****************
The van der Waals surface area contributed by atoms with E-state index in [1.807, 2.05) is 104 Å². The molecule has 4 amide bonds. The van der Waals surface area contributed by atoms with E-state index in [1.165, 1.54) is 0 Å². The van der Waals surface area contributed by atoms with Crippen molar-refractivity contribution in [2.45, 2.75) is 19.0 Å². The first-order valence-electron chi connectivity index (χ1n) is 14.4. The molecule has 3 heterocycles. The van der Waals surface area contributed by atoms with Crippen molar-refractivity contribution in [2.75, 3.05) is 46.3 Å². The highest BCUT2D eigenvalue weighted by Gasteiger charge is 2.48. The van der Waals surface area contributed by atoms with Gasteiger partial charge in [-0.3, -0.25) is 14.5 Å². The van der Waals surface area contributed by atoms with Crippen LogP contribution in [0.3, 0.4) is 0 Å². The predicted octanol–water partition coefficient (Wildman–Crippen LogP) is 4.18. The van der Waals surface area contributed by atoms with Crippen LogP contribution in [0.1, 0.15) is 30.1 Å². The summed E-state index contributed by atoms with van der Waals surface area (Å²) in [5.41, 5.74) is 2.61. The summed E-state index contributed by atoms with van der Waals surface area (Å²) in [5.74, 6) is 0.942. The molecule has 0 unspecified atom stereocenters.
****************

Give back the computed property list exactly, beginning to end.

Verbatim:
The van der Waals surface area contributed by atoms with E-state index in [1.807, 2.05) is 104 Å². The molecule has 4 amide bonds. The van der Waals surface area contributed by atoms with E-state index in [1.165, 1.54) is 0 Å². The van der Waals surface area contributed by atoms with Crippen molar-refractivity contribution in [2.45, 2.75) is 19.0 Å². The first-order valence-electron chi connectivity index (χ1n) is 14.4. The molecule has 3 heterocycles. The van der Waals surface area contributed by atoms with Crippen molar-refractivity contribution in [2.75, 3.05) is 46.3 Å². The highest BCUT2D eigenvalue weighted by Gasteiger charge is 2.48. The van der Waals surface area contributed by atoms with Gasteiger partial charge in [-0.3, -0.25) is 14.5 Å². The van der Waals surface area contributed by atoms with Crippen LogP contribution in [0.3, 0.4) is 0 Å². The predicted octanol–water partition coefficient (Wildman–Crippen LogP) is 4.18. The van der Waals surface area contributed by atoms with Crippen LogP contribution in [0.1, 0.15) is 30.1 Å². The summed E-state index contributed by atoms with van der Waals surface area (Å²) in [5.41, 5.74) is 2.61. The summed E-state index contributed by atoms with van der Waals surface area (Å²) in [5.74, 6) is 0.942. The molecule has 0 unspecified atom stereocenters.